A Plague on.....Just our one House.

Well, here we are, still camped out in our hotel room. Mr. J. now knows the guy who works the continental breakfast by name, happily greets him with a high-five every morning, and I think is starting to assume that Big J (for privacy) is part of our family now.

We have/had gotten ourselves into a pretty good routine, despite being almost literally on top of each other. Mr. I. would get up around 6 or 6:30 and be out the door by 6:20 or 6:50, depending on whether it was a PT (work-out) day or not. I would get up at 6:50, check my e-mail and wake up a bit, and then get the kids up and out the door for breakfast by 7:30. Then on to the gym for us for awhile before running errands on base and eat lunch, then back to the hotel to kill the rest of the afternoon either playing, swimming, doing laundry, or some combination thereof.

Then it happened. The plague. Yesterday morning Mr. J. woke up with the nastiest looking goopy eye I've seen in a long time. We've been having rough nights lately, lots of snoring, lots of waking up talking, and lots of general grumpiness. So I knew he was having some congestion issues. But, as usual, I had no idea to what extent until we went to see the nurse practitioner yesterday. The pinkeye was just that, but viral. Which means there's really not much you can do for it except wait it out. Oh...and he was already highly contagious. Great. We also determined that he's got some bronchitis. So he's on antibiotics, as well.

So this explains a lot of the behavior issues lately, I suppose. Ok, we can deal with that. Well, then Mr. I. came home from work yesterday complaining that he didn't feel well. Given that he starts to whimper if he gets a hangnail, I didn't think much of it. Until later that night, when he asked me to feel his forehead and he was hotter even than normal! So added to our already sick toddler, I now also had a sick husband on my hands, too. At least he is a big boy about taking care of himself when needed. Unfortunately, this meant that the a/c in our room was down to 70 by the middle of the night. And then Mr. I. was trying to steal all the covers from me, as well!

Suffice it to say, I am hoping that Miss S. and I both skip out on this wonderfulness. She seems ok so far, and I don't have any signs of anything being wrong, aside from feeling really run down. Which I attribute to crappy sleep lately.


New Look

My new header is courtesy of Lori over at VIP Signatures. She will also be designing a background for me in the near future, so look for more changes to come!


Terrible Twos

In part because of the move, partly because we're all living in one room on top of one another, but also just because of the age, we have been dealing with the insanity that comes along with the terrible-twos.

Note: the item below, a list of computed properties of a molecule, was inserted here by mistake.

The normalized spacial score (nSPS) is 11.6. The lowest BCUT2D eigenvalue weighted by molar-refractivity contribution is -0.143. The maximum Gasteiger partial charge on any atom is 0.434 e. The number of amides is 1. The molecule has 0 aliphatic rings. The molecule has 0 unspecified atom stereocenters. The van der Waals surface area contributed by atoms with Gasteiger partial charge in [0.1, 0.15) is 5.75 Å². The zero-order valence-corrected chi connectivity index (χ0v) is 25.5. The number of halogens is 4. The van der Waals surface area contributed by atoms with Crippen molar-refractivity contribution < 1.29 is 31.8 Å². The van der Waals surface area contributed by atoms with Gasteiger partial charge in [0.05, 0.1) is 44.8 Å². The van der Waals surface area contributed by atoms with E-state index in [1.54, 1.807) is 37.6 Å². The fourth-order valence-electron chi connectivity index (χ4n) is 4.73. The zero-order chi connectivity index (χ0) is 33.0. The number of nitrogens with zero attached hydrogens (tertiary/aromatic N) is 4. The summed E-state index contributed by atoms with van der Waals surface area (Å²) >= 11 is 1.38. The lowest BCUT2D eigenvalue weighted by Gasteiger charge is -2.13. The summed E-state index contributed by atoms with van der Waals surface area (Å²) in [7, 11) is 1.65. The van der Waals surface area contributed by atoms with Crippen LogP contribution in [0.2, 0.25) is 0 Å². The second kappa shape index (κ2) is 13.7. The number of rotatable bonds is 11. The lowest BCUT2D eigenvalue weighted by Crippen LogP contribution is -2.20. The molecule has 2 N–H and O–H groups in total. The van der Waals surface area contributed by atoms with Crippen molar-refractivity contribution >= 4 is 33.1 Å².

There are days when I feel like I am absolutely at my wit's end with Mr. J. He tries to negotiate his way around everything we ask him to do. Perhaps we have not been firm enough on follow-through with threats to take things away. On our part, we're working on that. But this kid....oy!! The other night he lost dessert (and, in fact, had to leave the restaurant early while Mr. I. finished the dessert) because he was throwing his spoon. To his credit, he tries to communicate what the problem is. But what do you do, as a parent, when he says "[Mr. J.] hold the spoon!" And then you give it to him and he chucks it at you?

Today, he and  were both really hoping to go to the pool, as we have not been in  a few days (a true introduction to "rainy season" has kind of prevented it). But.... when it came time to get ready, he refused to cooperate so I could get his bathing suit on. He would come over to get dressed, but then lay down and say "sleep!" or roll all over the bed, or just refuse to come over in the first place. After about 20 minutes of this, I finally gave up, told him he had to the count of three to cooperate, or we were going to miss out on the pool. He opted not to cooperate, so he is now having quiet time, Miss S. is napping, and here I am!

These are our only two recent success stories. More days than not, however, I feel defeated, mentally exhausted,  and like a failing mom. It's not a good feeling.


Just Keep Swimming!

We have been busy getting settled in over the past few days.

In just a week we have purchased new phones (review coming in a month, per a couple of requests), we have purchased a new-to-us minivan (yikes...can you say "soccer mom"?), and even managed to explore our surroundings in there somewhere!

Our trip to look at/purchase/pick-up the new van took us further south on the island (toward the Naval Base, as we were purchasing from a Navy family). The family we purchased it from lived off base, and in a development back in the mountains. Our drive back to their home took us past some breathtaking views. And had we known this would be the case, we surely would have taken a camera and some pictures. However, we did not, and so will make sure to go back sometime and take those pictures!

Today found us trekking back past the Air Force Base (not on base) to a beach that one of our friends had told us about (said friend and her children went along, as well, otherwise we would never have been able to find our way there)! It was off the beaten path a bit, down on part of a wildlife preserve. The drive there allowed us to see some of the biggest potholes I've ever seen. These were something I think we were hoping to get away from on Guam, but no such luck for us.

The beach had gorgeous white sand, and the cliched sparkling turquoise blue water that was protected, as are many beaches on the island, by a coral reef a couple of hundred feet out. It was a great place for three little boys, their parents, and one baby sister to play.

Miss S. seems to enjoy the water about as much as Mr. J. did at her age. Kind of a "this is weird...." look on her face, but definitely not screaming. I'm not sure she's such a fan of the sand, however. Today she accidentally (of course) stuck her hand in the sand and then slapped herself in the face with the same hand, resulting in sand in the mouth and one eye. Add that to already being tired and that equals out to one crabby baby. But we got her cleaned up and out, and she's fine now, no worse for the wear.

Mr. J. continues to prove that he should be part fish. He is completely (and a little terrifyingly for us parent-types) unafraid of the water. We're working to teach him how to blow bubbles and kick his legs, and he is getting it slowly but surely. The kids and I spend at least part of every day down at the pool(s) at our resort. They have a "splash" pool that seems tailor-made for our situation. It is not even a foot-deep, and warm water, so Mr. J. can play without threat of harm, and Miss S. and I can sit and watch him play without having to worry about him.